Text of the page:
A Comparison of Project Management Approaches (PMBOK, PRINCE2, Agile)

Project management in one form or another has been used since ancient times. Some of the stunning achievements include the Giza Pyramids, Great Wall of China, and the Taj Mahal.  In the past, it was traditionally engineers and architects that managed the efforts. Only recently, starting in the 1950’s, has project management been recognized as a distinct discipline. It has flourished since then and serves as an important role in organizations that undertake projects.

A variety of established project management approaches are used today. The more prevalent ones used around the world include the Project Management Body of Knowledge (PMBOK), Agile, and Projects In Controlled Environments (PRINCE2). When determining the best approach, it helps to consider your own project needs in addition to general pros and cons that each approach offers.


The Project Management Institute (PMI) is a professional association that recruits volunteer practitioners to create the standards for PMBOK. PMI was formed in 1969 by U.S. leaders in the construction, defense, and aerospace industries to foster recognition for professionalism in project management. Today PMI has chapters worldwide. The PMBOK is often related to the Waterfall Method which is a sequential (non-iterative) approach to software development.


  1. Works well for projects that have clear requirements and little chance for change.
  2. Forecasting can be done throughout the project giving the customer an understanding of scope, cost and timelines.


  1. Poses a challenge for projects that are complex with constant changes as costs and schedule impacts can be significant.
  2. Integration is often done late in the process which could cause difficulties if assumptions are wrong or there are unknown issues.


PRINCE was established in 1989 by a UK government agency. PRINCE2 was published in 1996 having been contributed to by about 150 European organizations. It is owned today by a joint venture AXELOS which has a commitment of nurturing best practice communities on a global scale. The pros and cons of PRINCE2 tend to be similar with the PMBOK as both are predictive methodologies.


  1. The Business Case is the key driver and is routinely updated at the end of each process. It is referenced on a regular basis to ensure that the project is delivering business value.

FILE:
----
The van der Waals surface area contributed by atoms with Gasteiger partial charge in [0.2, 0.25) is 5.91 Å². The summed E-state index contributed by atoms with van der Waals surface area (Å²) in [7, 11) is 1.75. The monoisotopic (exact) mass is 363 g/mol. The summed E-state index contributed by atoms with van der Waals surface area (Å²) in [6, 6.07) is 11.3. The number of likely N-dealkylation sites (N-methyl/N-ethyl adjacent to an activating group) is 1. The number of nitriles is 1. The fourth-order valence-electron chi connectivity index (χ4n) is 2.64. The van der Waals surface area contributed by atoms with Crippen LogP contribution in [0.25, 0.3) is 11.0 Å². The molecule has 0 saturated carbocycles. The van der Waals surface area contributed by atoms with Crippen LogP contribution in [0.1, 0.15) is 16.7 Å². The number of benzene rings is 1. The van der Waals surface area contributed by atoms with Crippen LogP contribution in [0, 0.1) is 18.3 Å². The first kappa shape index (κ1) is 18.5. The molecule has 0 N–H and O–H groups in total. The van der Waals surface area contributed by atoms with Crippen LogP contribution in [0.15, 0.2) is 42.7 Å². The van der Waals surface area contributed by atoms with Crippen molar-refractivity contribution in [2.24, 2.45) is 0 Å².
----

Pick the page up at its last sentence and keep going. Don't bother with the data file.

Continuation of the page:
2. The extensive documentation that PRINCE2 requires helps large organizations with performance appraisals, corporate planning, and supports risk mitigation.


  1. As with the PMBOK, changes can be quite disruptive to the project, particularly with burdensome document revisions.
  2. Some believe that PRINCE2 does not address the importance of “soft skills” for a project manager.


At the turn of the 21st century, the rise of the internet fired up an unprecedented innovation race in IT. It soon became clear that a more flexible approach for project management was needed. In 2001, the Agile Manifesto was endorsed and the Agile Alliance was created shortly after to encourage, promote, and curate resources for Agile adoption. While there are several practice types under the Agile umbrella, Scrum is the most popular today. It should be noted that a Project Manager role does not exist in Scrum as responsibility is distributed across a Product Owner (Customer), Scrum Master (Coach/Facilitator), and Development team.


  1. The customer sees tangible progress at the end of each iteration instead of having to wait until close to the end of the project.
  2. Agile can often easily absorb requirement changes due to its iterative nature.  Scope creep is usually not a big issue.


  1. Agile was specifically created for software development. There have been mixed results when expanding it to non-software projects.
  2. It is resource intensive for the project team and particularly challenging for the customer who is expected to be available and actively involved throughout the project. Other challenges arise for teams that are geographically dispersed.

The methodology you choose will ultimately depend on the needs of your project. It may even make sense to consider a hybrid approach. Ninestone can help you to evaluate your options and make the choice that is most appropriate for your project. Once a decision is made, we can provide the required expertise which can make the difference between a smoothly executed project and a poorly implemented one. 

Tammy Chu, Senior Ninestone Consultant

September 2017